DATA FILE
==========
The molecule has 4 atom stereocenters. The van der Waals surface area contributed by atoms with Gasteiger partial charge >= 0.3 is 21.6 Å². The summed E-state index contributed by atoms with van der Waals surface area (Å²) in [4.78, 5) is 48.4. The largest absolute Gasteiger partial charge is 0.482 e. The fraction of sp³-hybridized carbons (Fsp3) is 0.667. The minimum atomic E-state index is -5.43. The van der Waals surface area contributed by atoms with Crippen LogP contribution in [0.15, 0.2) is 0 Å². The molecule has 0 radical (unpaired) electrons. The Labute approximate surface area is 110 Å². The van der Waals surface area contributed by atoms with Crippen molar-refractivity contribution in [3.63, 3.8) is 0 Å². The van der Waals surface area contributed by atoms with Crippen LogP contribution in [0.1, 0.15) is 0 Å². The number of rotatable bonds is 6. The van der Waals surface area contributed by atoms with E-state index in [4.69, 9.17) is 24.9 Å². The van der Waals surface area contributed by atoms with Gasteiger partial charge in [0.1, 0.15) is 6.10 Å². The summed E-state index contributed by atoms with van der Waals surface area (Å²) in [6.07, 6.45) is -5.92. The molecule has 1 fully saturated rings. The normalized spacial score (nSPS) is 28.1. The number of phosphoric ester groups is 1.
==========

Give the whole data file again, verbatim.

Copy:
The molecule has 4 atom stereocenters. The van der Waals surface area contributed by atoms with Gasteiger partial charge >= 0.3 is 21.6 Å². The summed E-state index contributed by atoms with van der Waals surface area (Å²) in [4.78, 5) is 48.4. The largest absolute Gasteiger partial charge is 0.482 e. The fraction of sp³-hybridized carbons (Fsp3) is 0.667. The minimum atomic E-state index is -5.43. The van der Waals surface area contributed by atoms with Crippen LogP contribution in [0.15, 0.2) is 0 Å². The molecule has 0 radical (unpaired) electrons. The Labute approximate surface area is 110 Å². The van der Waals surface area contributed by atoms with Crippen molar-refractivity contribution in [3.63, 3.8) is 0 Å². The van der Waals surface area contributed by atoms with Crippen LogP contribution in [0.1, 0.15) is 0 Å². The number of rotatable bonds is 6. The van der Waals surface area contributed by atoms with E-state index in [4.69, 9.17) is 24.9 Å². The van der Waals surface area contributed by atoms with Gasteiger partial charge in [0.1, 0.15) is 6.10 Å². The summed E-state index contributed by atoms with van der Waals surface area (Å²) in [6.07, 6.45) is -5.92. The molecule has 1 fully saturated rings. The normalized spacial score (nSPS) is 28.1. The number of phosphoric ester groups is 1.